Erwin has also become a leading consultant in LEED Certified artwork. He has received multiple public art commissions and is also featured in numerous private collections. The EPA had commissioned Erwin and the Washington Glass Studio to create an educational sculpture for the courtyard at the EPA’s Washington, DC headquarters.

Low-Impact Demonstration Project, Ariel Rios Courtyard, Washington, DC. Quinn Evans Architects, John Shorb Landscaping

Erwin Timmers and Evan Morgan installing recycled glass panels.

Recently completed architectural projects include recycled glass works for Prince George’s County Courthouse and for Fox Architects and he is currently working on an eco-friendly project for the new Safeway in Bethesda, MD. Erwin’s expertise in the field of environmental art is sought out by the media, with interviews on local news stations, including this video where Erwin’s demonstration of tempered glass did not go quite as planned. The Washington Post Magazine has just interviewed Erwin for an upcoming article on recycling, scheduled to come out this June. His artwork is featured in several books, notably “Art Glass Today” by Jeffrey Snyder and “Ideas for Creative Reuse” by Garth Johnson. Two more books that include work by Erwin are due out this Spring/Summer.

“Self Scrutiny”, cast recyled glass
photos: Anything Photographic

“Self Scrutiny” detail

Erwin’s environmental focused artwork has found an audience, from Miami International Art Fair to local and regional art gallery shows, including and upcoming engagement at Project 4 Gallery this summer. His work showcases the possibility and beauty of recycled material, while encouraging the viewer to consider his or her environmental impact.

“What We Leave Behind” cast recycled glass, steel.

Using glass salvaged from a Virginia office building refurbishment, disposable technology and ephemera from recent decades are expressed as though discovered from a future archaeological dig.


“What We Leave Behind” detail, 2000′s

photo by Anything Photographic

His work is not always appreciated in the manner he expected – a feature on his work on the Artist-a-Day website prompted viewers to ask if the work was made of Jello.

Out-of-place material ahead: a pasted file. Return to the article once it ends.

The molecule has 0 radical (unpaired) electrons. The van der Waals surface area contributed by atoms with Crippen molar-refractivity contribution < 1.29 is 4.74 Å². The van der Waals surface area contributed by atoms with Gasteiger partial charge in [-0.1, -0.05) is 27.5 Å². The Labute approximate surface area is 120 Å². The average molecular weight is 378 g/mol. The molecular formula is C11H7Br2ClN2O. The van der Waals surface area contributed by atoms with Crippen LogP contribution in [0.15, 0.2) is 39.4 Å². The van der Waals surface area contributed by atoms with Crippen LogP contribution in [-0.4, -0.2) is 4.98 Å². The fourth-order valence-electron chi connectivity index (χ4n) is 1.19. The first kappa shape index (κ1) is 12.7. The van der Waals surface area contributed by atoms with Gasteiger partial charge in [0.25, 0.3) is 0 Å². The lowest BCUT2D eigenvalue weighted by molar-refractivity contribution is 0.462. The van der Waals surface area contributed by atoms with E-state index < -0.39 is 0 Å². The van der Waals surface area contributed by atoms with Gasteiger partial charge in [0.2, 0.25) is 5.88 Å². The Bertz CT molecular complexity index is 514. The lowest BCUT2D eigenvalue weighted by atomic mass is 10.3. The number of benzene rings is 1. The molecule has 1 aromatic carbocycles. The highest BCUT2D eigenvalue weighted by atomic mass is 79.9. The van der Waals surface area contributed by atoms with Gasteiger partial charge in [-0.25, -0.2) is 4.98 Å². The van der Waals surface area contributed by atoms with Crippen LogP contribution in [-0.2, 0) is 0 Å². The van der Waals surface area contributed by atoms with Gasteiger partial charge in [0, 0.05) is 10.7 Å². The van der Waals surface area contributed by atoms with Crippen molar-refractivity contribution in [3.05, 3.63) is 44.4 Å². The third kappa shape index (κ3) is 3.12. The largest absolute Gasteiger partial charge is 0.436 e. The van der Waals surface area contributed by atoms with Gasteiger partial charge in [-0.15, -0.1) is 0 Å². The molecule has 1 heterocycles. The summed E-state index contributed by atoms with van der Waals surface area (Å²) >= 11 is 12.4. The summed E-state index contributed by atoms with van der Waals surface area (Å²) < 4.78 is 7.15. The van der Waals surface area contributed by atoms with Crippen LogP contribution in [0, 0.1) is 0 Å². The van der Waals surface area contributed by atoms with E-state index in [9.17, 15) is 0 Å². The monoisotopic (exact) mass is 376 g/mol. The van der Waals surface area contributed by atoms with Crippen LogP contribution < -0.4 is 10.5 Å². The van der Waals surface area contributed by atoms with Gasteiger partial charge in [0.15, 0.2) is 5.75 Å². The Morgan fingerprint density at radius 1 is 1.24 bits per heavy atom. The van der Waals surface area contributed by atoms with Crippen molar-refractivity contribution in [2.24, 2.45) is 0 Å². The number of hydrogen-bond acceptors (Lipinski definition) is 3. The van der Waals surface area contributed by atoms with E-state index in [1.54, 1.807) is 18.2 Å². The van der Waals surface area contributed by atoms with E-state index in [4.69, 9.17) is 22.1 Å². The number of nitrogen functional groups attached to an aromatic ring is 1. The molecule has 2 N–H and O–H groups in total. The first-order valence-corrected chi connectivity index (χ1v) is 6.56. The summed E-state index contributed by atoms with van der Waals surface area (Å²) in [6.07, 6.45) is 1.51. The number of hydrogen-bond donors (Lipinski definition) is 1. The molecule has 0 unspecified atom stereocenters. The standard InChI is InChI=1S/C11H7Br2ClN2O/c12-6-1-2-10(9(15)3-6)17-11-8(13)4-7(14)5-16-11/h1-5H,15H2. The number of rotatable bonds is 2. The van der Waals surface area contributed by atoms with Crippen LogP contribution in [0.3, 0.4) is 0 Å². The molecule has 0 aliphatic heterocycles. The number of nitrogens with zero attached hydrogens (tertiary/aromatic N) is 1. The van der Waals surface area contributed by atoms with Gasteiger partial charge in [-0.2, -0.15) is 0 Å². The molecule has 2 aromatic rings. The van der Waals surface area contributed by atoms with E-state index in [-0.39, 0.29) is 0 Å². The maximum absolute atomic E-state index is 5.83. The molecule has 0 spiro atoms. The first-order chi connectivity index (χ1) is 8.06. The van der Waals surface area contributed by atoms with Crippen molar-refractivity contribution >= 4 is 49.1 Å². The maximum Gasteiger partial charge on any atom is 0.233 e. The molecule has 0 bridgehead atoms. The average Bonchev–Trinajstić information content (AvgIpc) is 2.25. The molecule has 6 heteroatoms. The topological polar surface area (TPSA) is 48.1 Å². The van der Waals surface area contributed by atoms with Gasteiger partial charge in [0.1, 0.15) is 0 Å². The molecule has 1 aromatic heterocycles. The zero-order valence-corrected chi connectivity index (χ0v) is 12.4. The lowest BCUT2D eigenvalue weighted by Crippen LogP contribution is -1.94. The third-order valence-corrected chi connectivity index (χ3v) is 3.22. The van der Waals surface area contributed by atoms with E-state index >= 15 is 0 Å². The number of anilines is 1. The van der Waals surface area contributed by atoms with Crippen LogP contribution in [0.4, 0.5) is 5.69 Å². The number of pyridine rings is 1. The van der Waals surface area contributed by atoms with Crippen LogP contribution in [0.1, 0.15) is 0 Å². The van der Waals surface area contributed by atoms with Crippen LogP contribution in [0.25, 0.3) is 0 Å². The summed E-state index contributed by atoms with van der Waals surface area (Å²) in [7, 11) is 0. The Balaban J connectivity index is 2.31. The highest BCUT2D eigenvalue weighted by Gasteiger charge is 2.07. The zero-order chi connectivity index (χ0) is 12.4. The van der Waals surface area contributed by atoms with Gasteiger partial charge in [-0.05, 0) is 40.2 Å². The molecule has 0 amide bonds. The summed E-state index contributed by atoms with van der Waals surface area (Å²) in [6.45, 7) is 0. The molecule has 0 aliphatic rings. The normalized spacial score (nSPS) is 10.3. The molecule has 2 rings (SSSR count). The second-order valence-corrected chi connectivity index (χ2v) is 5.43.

Erwin will be one of the artists featured in the upcoming LongView Gallery show Artists of the Washington Glass School: The First Ten Years.

Washington Glass School: The First 10 Years
LongView Gallery
1234 9th Street, NW, Washington, DC May 19 – June 19,2011
Artist Reception, May 19th, 6:30-8:30 PM

For other glass artist profiles

Diane Cabe
Sean Hennessey
Elizabeth Mears

Teddie Hathaway

Robert Kincheloe

Jeff Zimmer
Allegra Marquart

Extra! Extra! Read All About It!

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Kris Coronado interviews Erwin Timmers

The Washington Post Magazine columnist Kris Coronado spent the day in the Washington Glass School this week, interviewing Erwin Timmers for an upcoming article on recycling and environmentally conscious artwork.

Above & Below: Washington Post photographer Benjamin Tankersley photos artwork made from recycled glass components.

Erwin talked wth Kris about his background in sustainable design, and how the growing awareness of the limits to our natural resources has led to a greater appreciation and interest in work made with environmentally responsible materials. Post photographer Benjamin Tankersley set up a full photo backdrop to properly document Erwin’s eco-artwork. The Washington Post article is due out in the paper in early June.

Art and Architecture: Public Art Project

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Safeway Bethesda
Rounds VanDuzer Architects

Safeway has started construction of a new supermarket in Bethesda, MD. The new store will be a LEED certified supermarket as Safeway is committed to the greening of its stores. Besides going green, the supermarket will be built to what Safeway calls the urban “lifestyle” market, with high-quality urban design. Safeway is one of North America’s largest supermarket chains with more than 1,700 stores.